Feel-Good Friday: A Young Man Grows His Hair to Make a Wig for His Mom

Matt and Melanie Shaha Share Their Story About Matt Growing Hair for Moms Wig (Credit: News Nation)

It is painful watching family and friends undergo chemotherapy and radiation, along with its inherent physical and emotional changes. So, this report of a son who gave a gift of love to his mother who lost all her hair is worthy of a Feel-Good Friday story.

From WISTV:

Matt Shaha, 27, grew out his hair for two years to donate and make it into a wig for his mom who was undergoing radiation treatments.

Melanie Shaha was diagnosed with a benign tumor on her pituitary gland in 2003.

“Your pituitary is in the middle of your head, and it sends a signal for things to work in your body,” she told Arizona’s Family. “It’s not cancer, it’s a benign tumor, but it’s in the wrong place. And it smashes important things and can cause a lot of trouble, so you can’t let it stay.”

The pituitary gland is about the size of a pea and resides behind the bridge of the nose. So it doesn’t take up much space. A tumor, however, can, as Melanie Shaha explains, and can send the body into hormonal and physiological trauma.

She underwent two surgeries to remove the tumor between 2003 and 2006, but it returned in 2017 and doctors recommended radiation treatments.

Melanie Shaha lost all her hair about three months later, including her eyebrows and eyelashes. The doctor told her the radiation killed her pituitary, so her hair would not come back.

“I don’t mind being sick, but I do mind looking sick,” she said.

Matt had completed college and was at home with his parents, when the idea sparked to grow his hair out.

“I was at dinner with my parents, and someone made the comment that my hair was starting to get a little long and I jokingly said, ‘Oh maybe I’ll just keep growing it for a week for you.’ And then it clicked. And I was like, ‘Why don’t I?’” he said.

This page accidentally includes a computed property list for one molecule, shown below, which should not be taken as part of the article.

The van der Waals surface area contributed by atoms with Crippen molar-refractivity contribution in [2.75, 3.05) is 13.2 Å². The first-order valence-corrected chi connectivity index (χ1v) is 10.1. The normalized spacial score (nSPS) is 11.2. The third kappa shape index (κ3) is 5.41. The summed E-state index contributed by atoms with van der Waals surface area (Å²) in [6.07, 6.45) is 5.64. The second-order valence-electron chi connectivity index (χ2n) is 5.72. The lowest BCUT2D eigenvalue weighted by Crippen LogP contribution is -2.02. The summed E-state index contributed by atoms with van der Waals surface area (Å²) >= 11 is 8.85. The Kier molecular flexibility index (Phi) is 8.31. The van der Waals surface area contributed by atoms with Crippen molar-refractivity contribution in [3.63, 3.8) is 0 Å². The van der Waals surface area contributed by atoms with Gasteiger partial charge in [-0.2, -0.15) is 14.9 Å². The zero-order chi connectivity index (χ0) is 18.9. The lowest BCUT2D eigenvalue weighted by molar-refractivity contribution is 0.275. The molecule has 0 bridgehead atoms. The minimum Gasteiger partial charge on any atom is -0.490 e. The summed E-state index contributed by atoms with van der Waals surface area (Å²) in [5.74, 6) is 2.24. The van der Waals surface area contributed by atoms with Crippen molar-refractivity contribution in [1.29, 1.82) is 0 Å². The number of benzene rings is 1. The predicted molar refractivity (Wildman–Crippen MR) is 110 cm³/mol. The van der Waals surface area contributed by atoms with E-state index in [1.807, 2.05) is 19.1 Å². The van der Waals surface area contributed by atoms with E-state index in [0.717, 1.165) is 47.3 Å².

It is a huge boost to confidence, morale, and outlook when a cranial prosthetic (as wigs for chemotherapy patients are called), or even a makeup or clothing makeover are given to someone who has undergone the harrowing chemotherapy process. It takes incredible strength, bravery, and fortitude to navigate the waters, so having a physical reawakening not only elevates the self-esteem, but the spirit.

I loved Matt Shaha’s response to a question about why he chose to do it.

“She gave it to me, so it was a no brainer to give it back.”

After two years and a foot-length of hair, Matt cut it to send to a company called Compassionate Creations to design and create a wig, especially for his mom.

“I was not expecting that to be as emotional as it was. It kind of started out as a fun little project between me and my mom, but as soon as the hair was long enough and we cut it, it was like, ‘This is real,’” he said.

“I barely kept it together, but it’s meant the world. It turned out so much better than I thought it would.”

A precious gift from a precious son. Melanie Shaha should be proud.